Cabbage Tree Palm
Dusky Coral Pea
Trailing Guinea Flower
Yellow Tea Tree
Old Man’s Beard
Creeping Beard Grass
Sydney Golden Wattle
Wonga Wonga Vine
Slender Mat Rush
Hoary Guinea Flower
Native Wandering Jew
Slender Tick Trefoil
Ferns and Cycads
Rough Maidenhair Fern
Fungi are very tricky to identify. To start the process the following names have been suggested but awaiting confirmation.
- Russula species;
- Ramaria capitata, coral fungus species – Row 3e
- Ghost Fungus (Omphalotus nidiformis – glows in the dark);
- Hairy Crust bracket fungus;
- Elegant Blue Webcap (Cortinarius rotundisporus);- Row 5b
- Rooting Shank (Xerula radicata); and little
- Suede Milk Cap (Lactifluus clarkeae) – Row 4c ?
- Ruby Bonnett (Mycena viscidocruenta).- Row 5a
- Red Woodchips Fungus (Leratiomyces ceres) – Row 5c ?
Red Natal Grass
Chilean Quaking Grass
Giant Coolatai Grass
South African Pigeon Grass
Balloon Cotton Bush
Hen & Chicken
Panic Veldt Grass
Mickey Mouse Bush
Olea europaea spp africana
More than 60 birds have been observed by a Munibung Hill Conservation Society member who has been visiting Munibung Hill for over 22 years. How many of these birds still reside or visit Munibung Hill we are unsure of. The small selection of images here are not all of actual sitings but are included for identification purposes should you come across them while visiting the area.
Invertebrates are animals without a backbone. Of the planet’s estimated 15-30 million animal species, 90% or more are invertebrates. Invertebrates live just about anywhere. There is a good chance that you have seen an invertebrate recently. Do you recall batting away a fly, unearthing a worm, or admiring a spider as it waited to catch food in its web. Well guess what? All of these animals and many more are collectively known as invertebrates – animals that lack a backbone.
Invertebrates are everywhere. There are so many invertebrates on this planet that it is impossible to count them all. They come in many shapes and sizes, live practically anywhere and provide many services that are vital for our survival. Invertebrates are all around us and yet amazingly most go about their daily business unnoticed. Much of this has to do with the size of invertebrates. On land, invertebrates range from fractions of a millimetre to approximately 150 centimetres in length, though most are less than five centimetres.
Invertebrate groups. Terrestrial (land) invertebrates include the following groups, many of which also have members that live in freshwater or marine environments: Insects, Spiders, Centipedes, Millipedes, Worms, Velvet worms, Slaters, Landhoppers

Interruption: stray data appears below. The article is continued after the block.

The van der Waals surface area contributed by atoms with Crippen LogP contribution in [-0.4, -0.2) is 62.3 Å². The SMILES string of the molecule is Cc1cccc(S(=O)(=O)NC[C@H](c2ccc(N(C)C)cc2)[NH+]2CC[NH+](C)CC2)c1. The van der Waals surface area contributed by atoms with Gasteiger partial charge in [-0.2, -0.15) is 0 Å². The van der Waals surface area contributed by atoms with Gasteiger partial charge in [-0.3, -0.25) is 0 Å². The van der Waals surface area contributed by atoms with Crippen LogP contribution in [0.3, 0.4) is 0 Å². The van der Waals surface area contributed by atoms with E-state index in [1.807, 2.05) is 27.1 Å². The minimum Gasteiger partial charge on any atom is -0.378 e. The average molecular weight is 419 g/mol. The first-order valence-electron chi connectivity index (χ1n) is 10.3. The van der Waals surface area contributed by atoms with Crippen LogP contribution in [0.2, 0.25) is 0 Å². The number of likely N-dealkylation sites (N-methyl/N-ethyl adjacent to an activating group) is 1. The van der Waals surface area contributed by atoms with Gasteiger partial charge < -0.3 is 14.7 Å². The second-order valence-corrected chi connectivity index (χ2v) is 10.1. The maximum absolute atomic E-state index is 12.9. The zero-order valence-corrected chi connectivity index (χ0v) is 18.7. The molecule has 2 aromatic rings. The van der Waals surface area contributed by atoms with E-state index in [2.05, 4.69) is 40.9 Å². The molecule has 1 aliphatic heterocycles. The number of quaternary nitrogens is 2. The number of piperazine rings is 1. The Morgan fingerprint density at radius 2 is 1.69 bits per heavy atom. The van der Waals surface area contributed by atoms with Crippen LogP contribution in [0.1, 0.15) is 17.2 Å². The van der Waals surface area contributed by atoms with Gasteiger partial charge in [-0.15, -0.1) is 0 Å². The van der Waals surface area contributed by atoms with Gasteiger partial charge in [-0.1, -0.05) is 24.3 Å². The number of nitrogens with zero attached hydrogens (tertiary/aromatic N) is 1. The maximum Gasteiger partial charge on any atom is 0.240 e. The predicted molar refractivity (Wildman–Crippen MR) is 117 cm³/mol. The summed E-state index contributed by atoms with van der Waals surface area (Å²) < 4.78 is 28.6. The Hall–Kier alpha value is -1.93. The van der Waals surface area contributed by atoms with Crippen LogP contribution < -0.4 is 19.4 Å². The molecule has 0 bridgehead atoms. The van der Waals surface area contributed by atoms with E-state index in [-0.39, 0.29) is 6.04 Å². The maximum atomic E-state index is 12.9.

Other invertebrates include land-dwelling members such as: Snails and slugs.
Note: Insects have three body regions (head, thorax and abdomen), three pairs of legs and a pair of antennae. One gift most insects have that other arthropods lack is the ability to fly.
Southern Brown Bandicoot
Common Green Tree Snake Dendrelaphis punctulatus spotted on Munibung Hill 17.10.18 at 8.30am. This species has a yellow belly, is non-venomous and is common in eastern Australia. Image by Eric Vanderbuys, in What Snake is that? Hunter & Central Coast NSW
Non native invaders
Introduced animals be they domestic or wild are of great concern to the Munibung Hill Conservation Society. These are very distressing pictures.
Cats and foxes are both introduced species of the hunting variety that prey on native wildlife. It is extremely important to keep cats indoors at night. And the dumping of unwarranted pets in the bush is a crime against nature in our view.
(Images are generic for illustration purposes only, sourced from ABC News and Conservation Volunteers Australia)
Newcastle Astronomical Society member at the ABCtv Stargazing Live event at Speers Point park 23 May 2018
Valuing our City’s Trees – a workshop held at Woodrising Neighbourhood Centre, 10th August 2019. Image 3rd at right is Robyn Charlton, team leader and supplier of resources and inspiration.
Views from Munibung Hill
Views from Ocean View Lookout located at the northern end of the Songline Heritage Walk.
Pictures by Ken Linsley.
Nikon D500 80-200mm lens